• Margaret Thatcher, In a speech to the Conservative Party Conference (10 October, 1975) [1]
    • The last sentence is widely paraphrased as "The trouble/problem with socialism is that eventually you run out of other people's money."
  • Madame Chairman, I presume this as to enable us to sweep Britain clean of Socialism.
  • I can't bear Britain in decline. I just can't.
    • Margaret Thatcher, Interviewed by Michael Cockerell for BBC TV's Campaign '79 (27 April, 1979).
  • We are not asking for a penny piece of Community money for Britain. What we are asking is for a very large amount of our own money back, over and above what we contribute to the Community, which is covered by our receipts from the Community.
  • I am sure you will agree that, in Britain with our democratic institutions and the need for a high degree of consent, some of the measures adopted in Chile are quite unacceptable. Our reform must be in line with our traditions and our Constitution. At times the process may seem painfully slow. But I am certain we shall achieve our reforms in our own way and in our own time. Then they will endure.
  • In a decision of the utmost gravity, Labour voted to give up Britain's independent nuclear deterrent unilaterally. Labour's defence policy – though "defence" is scarcely the word—is an absolute break with the defence policy of every British Government since the Second World War. Let there be no doubt about the gravity of that decision. You cannot be a loyal member of NATO while disavowing its fundamental strategy. A Labour Britain would be a neutralist Britain. It would be the greatest gain for the Soviet Union in forty years. And they would have got it without firing a shot.
  • Mr. Chairman, you have invited me to speak on the subject of Britain and Europe. Perhaps I should congratulate you on your courage. If you believe some of the things said and written about my views on Europe, it must seem rather like inviting Genghis Khan to speak on the virtues of peaceful coexistence! ...The European Community is one manifestation of that European identity, but it is not the only one. We must never forget that east of the Iron Curtain, peoples who once enjoyed a full share of European culture, freedom and identity have been cut off from their roots. We shall always look on Warsaw, Prague and Budapest as great European cities...To try to suppress nationhood and concentrate power at the centre of a European conglomerate would be highly damaging and would jeopardise the objectives we seek to achieve. Europe will be stronger precisely because it has France as France, Spain as Spain, Britain as Britain, each with its own customs, traditions and identity. It would be folly to try to fit them into some sort of identikit European personality...it is ironic that just when those countries such as the Soviet Union, which have tried to run everything from the centre, are learning that success depends on dispersing power and decisions away from the centre, there are some in the Community who seem to want to move in the opposite direction. We have not successfully rolled back the frontiers of the state in Britain, only to see them re-imposed at a European level with a European super-state exercising a new dominance from Brussels.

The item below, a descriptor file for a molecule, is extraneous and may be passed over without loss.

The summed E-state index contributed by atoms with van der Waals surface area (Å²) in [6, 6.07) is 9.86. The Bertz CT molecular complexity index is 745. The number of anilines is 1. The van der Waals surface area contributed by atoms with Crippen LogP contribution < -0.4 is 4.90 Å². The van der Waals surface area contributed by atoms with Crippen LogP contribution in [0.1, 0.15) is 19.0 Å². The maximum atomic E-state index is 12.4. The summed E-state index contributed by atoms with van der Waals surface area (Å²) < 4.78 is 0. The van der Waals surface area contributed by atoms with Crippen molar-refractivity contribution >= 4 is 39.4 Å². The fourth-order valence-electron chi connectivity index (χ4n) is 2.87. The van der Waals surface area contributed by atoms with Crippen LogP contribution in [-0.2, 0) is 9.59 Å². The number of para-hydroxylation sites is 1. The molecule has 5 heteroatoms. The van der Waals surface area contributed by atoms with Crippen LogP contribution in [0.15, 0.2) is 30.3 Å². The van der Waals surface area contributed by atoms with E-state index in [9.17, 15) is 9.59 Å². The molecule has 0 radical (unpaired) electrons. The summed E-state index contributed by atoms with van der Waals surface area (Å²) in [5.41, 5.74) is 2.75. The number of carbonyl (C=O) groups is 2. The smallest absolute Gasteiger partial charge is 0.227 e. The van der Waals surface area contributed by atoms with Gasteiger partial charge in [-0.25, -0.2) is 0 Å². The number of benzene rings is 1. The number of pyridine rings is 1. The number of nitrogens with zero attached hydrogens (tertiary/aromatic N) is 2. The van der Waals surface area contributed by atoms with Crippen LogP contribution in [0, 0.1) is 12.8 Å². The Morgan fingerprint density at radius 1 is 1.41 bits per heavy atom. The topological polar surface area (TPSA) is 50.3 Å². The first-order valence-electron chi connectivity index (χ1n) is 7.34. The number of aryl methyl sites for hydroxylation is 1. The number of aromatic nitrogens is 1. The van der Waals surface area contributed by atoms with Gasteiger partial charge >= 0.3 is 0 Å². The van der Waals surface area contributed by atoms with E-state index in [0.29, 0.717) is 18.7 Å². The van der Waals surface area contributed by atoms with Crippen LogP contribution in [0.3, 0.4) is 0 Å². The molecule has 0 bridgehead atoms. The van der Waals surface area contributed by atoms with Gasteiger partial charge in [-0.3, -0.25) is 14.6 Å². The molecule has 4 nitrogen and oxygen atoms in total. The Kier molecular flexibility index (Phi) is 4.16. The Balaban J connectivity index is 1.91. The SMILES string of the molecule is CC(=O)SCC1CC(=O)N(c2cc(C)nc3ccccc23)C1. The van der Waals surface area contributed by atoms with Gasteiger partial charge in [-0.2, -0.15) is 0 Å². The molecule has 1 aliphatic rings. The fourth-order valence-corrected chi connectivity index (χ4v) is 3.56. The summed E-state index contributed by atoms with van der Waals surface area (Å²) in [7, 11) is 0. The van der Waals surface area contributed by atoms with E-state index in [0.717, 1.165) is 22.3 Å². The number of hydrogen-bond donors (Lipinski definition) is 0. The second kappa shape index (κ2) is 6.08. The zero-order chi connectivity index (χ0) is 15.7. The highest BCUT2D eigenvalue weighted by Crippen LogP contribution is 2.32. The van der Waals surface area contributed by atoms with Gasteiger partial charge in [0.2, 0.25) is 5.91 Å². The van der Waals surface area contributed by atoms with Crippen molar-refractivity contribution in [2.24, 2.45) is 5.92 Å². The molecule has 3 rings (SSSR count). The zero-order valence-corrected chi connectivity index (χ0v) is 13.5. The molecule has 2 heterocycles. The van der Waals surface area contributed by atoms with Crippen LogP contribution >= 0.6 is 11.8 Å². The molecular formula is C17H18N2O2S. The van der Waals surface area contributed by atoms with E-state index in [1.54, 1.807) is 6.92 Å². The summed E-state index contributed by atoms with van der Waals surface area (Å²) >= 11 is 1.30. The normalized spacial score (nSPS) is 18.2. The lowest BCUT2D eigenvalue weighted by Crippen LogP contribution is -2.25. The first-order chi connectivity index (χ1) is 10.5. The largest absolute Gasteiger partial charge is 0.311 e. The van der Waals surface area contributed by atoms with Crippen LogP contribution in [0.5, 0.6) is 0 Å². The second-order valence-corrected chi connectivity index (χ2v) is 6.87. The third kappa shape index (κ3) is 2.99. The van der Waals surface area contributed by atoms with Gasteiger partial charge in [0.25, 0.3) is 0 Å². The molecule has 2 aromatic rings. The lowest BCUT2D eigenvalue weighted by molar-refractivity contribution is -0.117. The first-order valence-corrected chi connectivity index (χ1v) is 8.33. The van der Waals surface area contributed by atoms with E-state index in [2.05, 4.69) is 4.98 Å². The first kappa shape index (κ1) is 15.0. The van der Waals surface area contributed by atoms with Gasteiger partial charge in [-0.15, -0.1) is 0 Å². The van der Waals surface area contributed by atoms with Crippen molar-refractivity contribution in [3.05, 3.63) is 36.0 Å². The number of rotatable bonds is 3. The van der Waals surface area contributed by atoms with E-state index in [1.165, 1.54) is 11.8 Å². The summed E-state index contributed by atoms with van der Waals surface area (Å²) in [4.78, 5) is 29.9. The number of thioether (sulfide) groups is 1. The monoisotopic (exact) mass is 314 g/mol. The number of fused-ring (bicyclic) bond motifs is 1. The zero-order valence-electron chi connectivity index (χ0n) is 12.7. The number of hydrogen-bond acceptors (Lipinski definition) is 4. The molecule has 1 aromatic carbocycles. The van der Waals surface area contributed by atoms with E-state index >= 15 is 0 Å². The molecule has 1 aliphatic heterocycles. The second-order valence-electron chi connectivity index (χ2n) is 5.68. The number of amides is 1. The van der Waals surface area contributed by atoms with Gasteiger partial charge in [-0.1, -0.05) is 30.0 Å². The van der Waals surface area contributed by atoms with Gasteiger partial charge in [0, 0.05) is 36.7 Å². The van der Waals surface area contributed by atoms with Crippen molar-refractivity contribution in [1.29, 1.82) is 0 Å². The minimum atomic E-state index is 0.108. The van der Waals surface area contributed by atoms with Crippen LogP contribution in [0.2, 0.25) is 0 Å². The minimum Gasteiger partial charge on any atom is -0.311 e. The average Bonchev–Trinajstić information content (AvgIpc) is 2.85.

• No theory of government was ever given a fairer test or a more prolonged experiment in a democratic country than democratic socialism received in Britain. Yet it was a miserable failure in every respect. Far from reversing the slow relative decline of Britain vis-à-vis its main industrial competitors, it accelerated it. We fell further behind them, until by 1979 we were widely dismissed as 'the sick man of Europe'...To cure the British disease with socialism was like trying to cure leukaemia with leeches.
  • The significance of the Falklands War was enormous, both for Britain's self-confidence and for our standing in the world...We had come to be seen by both friends and enemies as a nation which lacked the will and the capability to defend its interests in peace, let alone in war. Victory in the Falklands changed that. Everywhere I went after the war, Britain's name meant something more than it had. The war also had real importance in relations between East and West: years later I was told by a Russian general that the Soviets had been firmly convinced that we would not fight for the Falklands, and that if we did fight we would lose. We proved them wrong on both counts, and they did not forget the fact.
  • Not that this appears to affect the intentions of the political-bureaucratic elite, which in Britain as elsewhere in Europe believes that it has an overriding mission to achieve European integration by hook or by crook and which is convinced that History (with an extra-large 'H') is on its side.
  • When Britain first, at heaven's command,
    Arose from out of the azure main,
    This was the charter of the land,
    And guardian angels sung this strain:
    “Rule, Britannia, rule the waves;
    Britons never will be slaves.”

WEdit

  • The British have always fought, to be sure. No nation on Earth can be taken seriously in historical circles unless it has had at least one war with the British; it's like not having an American Express card. And yet the very idea of Britain in a contemporary war is a shock. Britain, one feels, fights in history books and not on TV.
    • Gene Wolfe, "A Few Points About knife Throwing", Fantasy Newsletter (1983), as reprinted in Gene Wolfe, Castle of Days (1992)

External linksEdit